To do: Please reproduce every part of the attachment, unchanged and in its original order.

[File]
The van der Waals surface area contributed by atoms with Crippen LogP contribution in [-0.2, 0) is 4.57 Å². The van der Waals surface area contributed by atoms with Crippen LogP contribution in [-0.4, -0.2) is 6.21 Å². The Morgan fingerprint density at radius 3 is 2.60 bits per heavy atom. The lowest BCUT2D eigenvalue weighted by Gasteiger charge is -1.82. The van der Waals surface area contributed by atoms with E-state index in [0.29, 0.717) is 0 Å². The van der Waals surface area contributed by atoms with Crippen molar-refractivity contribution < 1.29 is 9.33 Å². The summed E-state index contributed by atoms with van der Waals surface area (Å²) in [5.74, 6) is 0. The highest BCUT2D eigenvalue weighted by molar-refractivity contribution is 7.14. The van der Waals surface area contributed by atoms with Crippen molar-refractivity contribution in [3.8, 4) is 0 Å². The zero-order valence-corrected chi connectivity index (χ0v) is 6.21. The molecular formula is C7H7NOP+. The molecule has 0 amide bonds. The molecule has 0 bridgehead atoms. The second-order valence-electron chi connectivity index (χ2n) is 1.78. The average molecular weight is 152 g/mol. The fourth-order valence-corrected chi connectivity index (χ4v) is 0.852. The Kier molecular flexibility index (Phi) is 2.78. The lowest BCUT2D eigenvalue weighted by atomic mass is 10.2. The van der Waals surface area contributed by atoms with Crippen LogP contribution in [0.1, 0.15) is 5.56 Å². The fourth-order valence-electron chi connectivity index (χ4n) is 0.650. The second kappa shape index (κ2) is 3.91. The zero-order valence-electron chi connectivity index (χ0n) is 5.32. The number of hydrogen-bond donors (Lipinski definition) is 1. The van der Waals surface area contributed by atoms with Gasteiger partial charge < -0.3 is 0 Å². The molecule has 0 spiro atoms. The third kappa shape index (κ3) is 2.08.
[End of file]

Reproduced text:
The van der Waals surface area contributed by atoms with Crippen LogP contribution in [-0.2, 0) is 4.57 Å². The van der Waals surface area contributed by atoms with Crippen LogP contribution in [-0.4, -0.2) is 6.21 Å². The Morgan fingerprint density at radius 3 is 2.60 bits per heavy atom. The lowest BCUT2D eigenvalue weighted by Gasteiger charge is -1.82. The van der Waals surface area contributed by atoms with E-state index in [0.29, 0.717) is 0 Å². The van der Waals surface area contributed by atoms with Crippen molar-refractivity contribution < 1.29 is 9.33 Å². The summed E-state index contributed by atoms with van der Waals surface area (Å²) in [5.74, 6) is 0. The highest BCUT2D eigenvalue weighted by molar-refractivity contribution is 7.14. The van der Waals surface area contributed by atoms with Crippen molar-refractivity contribution in [3.8, 4) is 0 Å². The zero-order valence-corrected chi connectivity index (χ0v) is 6.21. The molecular formula is C7H7NOP+. The molecule has 0 amide bonds. The molecule has 0 bridgehead atoms. The second-order valence-electron chi connectivity index (χ2n) is 1.78. The average molecular weight is 152 g/mol. The fourth-order valence-corrected chi connectivity index (χ4v) is 0.852. The Kier molecular flexibility index (Phi) is 2.78. The lowest BCUT2D eigenvalue weighted by atomic mass is 10.2. The van der Waals surface area contributed by atoms with Crippen LogP contribution in [0.1, 0.15) is 5.56 Å². The fourth-order valence-electron chi connectivity index (χ4n) is 0.650. The second kappa shape index (κ2) is 3.91. The zero-order valence-electron chi connectivity index (χ0n) is 5.32. The number of hydrogen-bond donors (Lipinski definition) is 1. The van der Waals surface area contributed by atoms with Gasteiger partial charge < -0.3 is 0 Å². The molecule has 0 spiro atoms. The third kappa shape index (κ3) is 2.08.